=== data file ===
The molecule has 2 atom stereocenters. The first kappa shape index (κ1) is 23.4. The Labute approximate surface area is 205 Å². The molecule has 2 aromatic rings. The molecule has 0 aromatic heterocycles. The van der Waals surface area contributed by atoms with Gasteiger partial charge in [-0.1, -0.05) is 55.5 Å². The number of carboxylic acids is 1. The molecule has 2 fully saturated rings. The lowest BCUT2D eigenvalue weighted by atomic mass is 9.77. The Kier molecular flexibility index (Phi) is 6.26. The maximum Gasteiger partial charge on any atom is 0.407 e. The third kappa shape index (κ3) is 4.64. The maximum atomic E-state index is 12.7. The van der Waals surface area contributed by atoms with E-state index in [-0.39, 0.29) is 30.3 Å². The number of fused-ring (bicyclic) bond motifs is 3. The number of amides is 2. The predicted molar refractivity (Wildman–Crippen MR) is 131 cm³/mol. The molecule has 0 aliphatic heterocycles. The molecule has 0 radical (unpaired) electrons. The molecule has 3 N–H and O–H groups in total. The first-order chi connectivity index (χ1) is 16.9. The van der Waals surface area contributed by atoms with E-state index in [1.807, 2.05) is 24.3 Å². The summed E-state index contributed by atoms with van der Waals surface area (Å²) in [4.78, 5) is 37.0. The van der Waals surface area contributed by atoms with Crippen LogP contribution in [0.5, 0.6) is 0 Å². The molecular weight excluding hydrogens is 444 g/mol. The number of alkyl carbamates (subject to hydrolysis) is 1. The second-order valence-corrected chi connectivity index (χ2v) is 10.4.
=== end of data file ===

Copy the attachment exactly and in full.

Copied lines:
The molecule has 2 atom stereocenters. The first kappa shape index (κ1) is 23.4. The Labute approximate surface area is 205 Å². The molecule has 2 aromatic rings. The molecule has 0 aromatic heterocycles. The van der Waals surface area contributed by atoms with Gasteiger partial charge in [-0.1, -0.05) is 55.5 Å². The number of carboxylic acids is 1. The molecule has 2 fully saturated rings. The lowest BCUT2D eigenvalue weighted by atomic mass is 9.77. The Kier molecular flexibility index (Phi) is 6.26. The maximum Gasteiger partial charge on any atom is 0.407 e. The third kappa shape index (κ3) is 4.64. The maximum atomic E-state index is 12.7. The van der Waals surface area contributed by atoms with E-state index in [-0.39, 0.29) is 30.3 Å². The number of fused-ring (bicyclic) bond motifs is 3. The number of amides is 2. The predicted molar refractivity (Wildman–Crippen MR) is 131 cm³/mol. The molecule has 0 aliphatic heterocycles. The molecule has 0 radical (unpaired) electrons. The molecule has 3 N–H and O–H groups in total. The first-order chi connectivity index (χ1) is 16.9. The van der Waals surface area contributed by atoms with E-state index in [1.807, 2.05) is 24.3 Å². The summed E-state index contributed by atoms with van der Waals surface area (Å²) in [4.78, 5) is 37.0. The van der Waals surface area contributed by atoms with Crippen LogP contribution in [0.5, 0.6) is 0 Å². The molecular weight excluding hydrogens is 444 g/mol. The number of alkyl carbamates (subject to hydrolysis) is 1. The second-order valence-corrected chi connectivity index (χ2v) is 10.4.